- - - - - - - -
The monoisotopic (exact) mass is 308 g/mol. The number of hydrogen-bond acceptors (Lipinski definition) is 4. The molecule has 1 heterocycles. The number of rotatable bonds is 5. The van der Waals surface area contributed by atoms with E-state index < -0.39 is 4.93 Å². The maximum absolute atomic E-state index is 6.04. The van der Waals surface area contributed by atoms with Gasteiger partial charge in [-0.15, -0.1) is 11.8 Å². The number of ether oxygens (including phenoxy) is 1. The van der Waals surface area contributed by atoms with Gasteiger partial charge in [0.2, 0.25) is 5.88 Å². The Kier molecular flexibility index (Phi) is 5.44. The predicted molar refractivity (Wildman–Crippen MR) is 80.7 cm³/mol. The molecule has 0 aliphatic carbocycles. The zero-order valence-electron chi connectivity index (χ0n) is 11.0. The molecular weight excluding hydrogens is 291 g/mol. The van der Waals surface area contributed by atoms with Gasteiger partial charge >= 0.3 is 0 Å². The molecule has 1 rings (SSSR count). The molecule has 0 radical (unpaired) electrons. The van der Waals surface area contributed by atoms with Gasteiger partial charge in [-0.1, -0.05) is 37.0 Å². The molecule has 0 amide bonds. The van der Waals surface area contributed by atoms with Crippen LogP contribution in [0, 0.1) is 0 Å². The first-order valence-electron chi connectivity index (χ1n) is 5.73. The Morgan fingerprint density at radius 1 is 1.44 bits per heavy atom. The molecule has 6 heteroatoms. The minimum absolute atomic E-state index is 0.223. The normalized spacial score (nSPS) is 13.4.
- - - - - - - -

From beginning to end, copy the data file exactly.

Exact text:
The monoisotopic (exact) mass is 308 g/mol. The number of hydrogen-bond acceptors (Lipinski definition) is 4. The molecule has 1 heterocycles. The number of rotatable bonds is 5. The van der Waals surface area contributed by atoms with E-state index < -0.39 is 4.93 Å². The maximum absolute atomic E-state index is 6.04. The van der Waals surface area contributed by atoms with Gasteiger partial charge in [-0.15, -0.1) is 11.8 Å². The number of ether oxygens (including phenoxy) is 1. The van der Waals surface area contributed by atoms with Gasteiger partial charge in [0.2, 0.25) is 5.88 Å². The Kier molecular flexibility index (Phi) is 5.44. The predicted molar refractivity (Wildman–Crippen MR) is 80.7 cm³/mol. The molecule has 0 aliphatic carbocycles. The zero-order valence-electron chi connectivity index (χ0n) is 11.0. The molecular weight excluding hydrogens is 291 g/mol. The van der Waals surface area contributed by atoms with Gasteiger partial charge >= 0.3 is 0 Å². The molecule has 1 rings (SSSR count). The molecule has 0 radical (unpaired) electrons. The van der Waals surface area contributed by atoms with Gasteiger partial charge in [-0.1, -0.05) is 37.0 Å². The molecule has 0 amide bonds. The van der Waals surface area contributed by atoms with Crippen LogP contribution in [0, 0.1) is 0 Å². The first-order valence-electron chi connectivity index (χ1n) is 5.73. The Morgan fingerprint density at radius 1 is 1.44 bits per heavy atom. The molecule has 6 heteroatoms. The minimum absolute atomic E-state index is 0.223. The normalized spacial score (nSPS) is 13.4.